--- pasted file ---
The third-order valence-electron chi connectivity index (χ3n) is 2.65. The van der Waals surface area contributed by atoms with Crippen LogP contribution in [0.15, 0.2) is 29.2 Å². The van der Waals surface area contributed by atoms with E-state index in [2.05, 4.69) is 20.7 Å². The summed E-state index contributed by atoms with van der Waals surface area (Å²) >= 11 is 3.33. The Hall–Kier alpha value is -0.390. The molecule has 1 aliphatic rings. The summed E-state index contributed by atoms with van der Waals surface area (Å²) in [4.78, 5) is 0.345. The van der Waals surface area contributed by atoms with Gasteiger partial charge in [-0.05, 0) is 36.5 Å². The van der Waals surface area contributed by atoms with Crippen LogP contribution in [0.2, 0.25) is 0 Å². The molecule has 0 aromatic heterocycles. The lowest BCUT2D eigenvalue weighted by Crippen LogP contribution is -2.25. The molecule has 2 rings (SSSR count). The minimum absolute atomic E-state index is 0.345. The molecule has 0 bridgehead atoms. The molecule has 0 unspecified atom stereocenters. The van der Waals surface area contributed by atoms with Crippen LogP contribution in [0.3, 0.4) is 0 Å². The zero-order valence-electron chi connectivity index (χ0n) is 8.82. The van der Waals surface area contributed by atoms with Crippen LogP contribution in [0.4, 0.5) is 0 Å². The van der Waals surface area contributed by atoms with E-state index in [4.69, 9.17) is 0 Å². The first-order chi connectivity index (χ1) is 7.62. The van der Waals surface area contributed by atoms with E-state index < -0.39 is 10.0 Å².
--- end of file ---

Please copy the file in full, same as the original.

The third-order valence-electron chi connectivity index (χ3n) is 2.65. The van der Waals surface area contributed by atoms with Crippen LogP contribution in [0.15, 0.2) is 29.2 Å². The van der Waals surface area contributed by atoms with E-state index in [2.05, 4.69) is 20.7 Å². The summed E-state index contributed by atoms with van der Waals surface area (Å²) >= 11 is 3.33. The Hall–Kier alpha value is -0.390. The molecule has 1 aliphatic rings. The summed E-state index contributed by atoms with van der Waals surface area (Å²) in [4.78, 5) is 0.345. The van der Waals surface area contributed by atoms with Gasteiger partial charge in [-0.05, 0) is 36.5 Å². The van der Waals surface area contributed by atoms with Crippen LogP contribution in [0.2, 0.25) is 0 Å². The molecule has 0 aromatic heterocycles. The lowest BCUT2D eigenvalue weighted by Crippen LogP contribution is -2.25. The molecule has 2 rings (SSSR count). The minimum absolute atomic E-state index is 0.345. The molecule has 0 bridgehead atoms. The molecule has 0 unspecified atom stereocenters. The van der Waals surface area contributed by atoms with Crippen LogP contribution in [0.3, 0.4) is 0 Å². The zero-order valence-electron chi connectivity index (χ0n) is 8.82. The van der Waals surface area contributed by atoms with Crippen LogP contribution in [0.4, 0.5) is 0 Å². The van der Waals surface area contributed by atoms with E-state index in [4.69, 9.17) is 0 Å². The first-order chi connectivity index (χ1) is 7.62. The van der Waals surface area contributed by atoms with E-state index < -0.39 is 10.0 Å².